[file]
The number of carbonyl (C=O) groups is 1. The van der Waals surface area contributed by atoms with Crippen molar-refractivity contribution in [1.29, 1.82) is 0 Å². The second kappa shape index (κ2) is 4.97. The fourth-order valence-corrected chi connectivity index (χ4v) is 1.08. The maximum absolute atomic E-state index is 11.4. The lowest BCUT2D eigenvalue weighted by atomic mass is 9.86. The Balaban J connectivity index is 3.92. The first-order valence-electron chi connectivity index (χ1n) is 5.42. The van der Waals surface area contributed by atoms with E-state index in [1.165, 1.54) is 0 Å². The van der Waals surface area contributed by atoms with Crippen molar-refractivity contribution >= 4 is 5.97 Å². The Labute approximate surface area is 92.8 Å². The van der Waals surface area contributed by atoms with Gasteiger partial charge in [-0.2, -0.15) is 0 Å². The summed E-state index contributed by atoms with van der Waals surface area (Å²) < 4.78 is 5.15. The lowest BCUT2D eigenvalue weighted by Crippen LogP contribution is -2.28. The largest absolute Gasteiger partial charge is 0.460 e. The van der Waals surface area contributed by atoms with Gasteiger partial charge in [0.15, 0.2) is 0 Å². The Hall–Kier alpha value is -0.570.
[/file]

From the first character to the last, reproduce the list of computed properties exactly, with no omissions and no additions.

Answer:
The number of carbonyl (C=O) groups is 1. The van der Waals surface area contributed by atoms with Crippen molar-refractivity contribution in [1.29, 1.82) is 0 Å². The second kappa shape index (κ2) is 4.97. The fourth-order valence-corrected chi connectivity index (χ4v) is 1.08. The maximum absolute atomic E-state index is 11.4. The lowest BCUT2D eigenvalue weighted by atomic mass is 9.86. The Balaban J connectivity index is 3.92. The first-order valence-electron chi connectivity index (χ1n) is 5.42. The van der Waals surface area contributed by atoms with E-state index in [1.165, 1.54) is 0 Å². The van der Waals surface area contributed by atoms with Crippen molar-refractivity contribution >= 4 is 5.97 Å². The Labute approximate surface area is 92.8 Å². The van der Waals surface area contributed by atoms with Gasteiger partial charge in [-0.2, -0.15) is 0 Å². The summed E-state index contributed by atoms with van der Waals surface area (Å²) < 4.78 is 5.15. The lowest BCUT2D eigenvalue weighted by Crippen LogP contribution is -2.28. The largest absolute Gasteiger partial charge is 0.460 e. The van der Waals surface area contributed by atoms with Gasteiger partial charge in [0.15, 0.2) is 0 Å². The Hall–Kier alpha value is -0.570.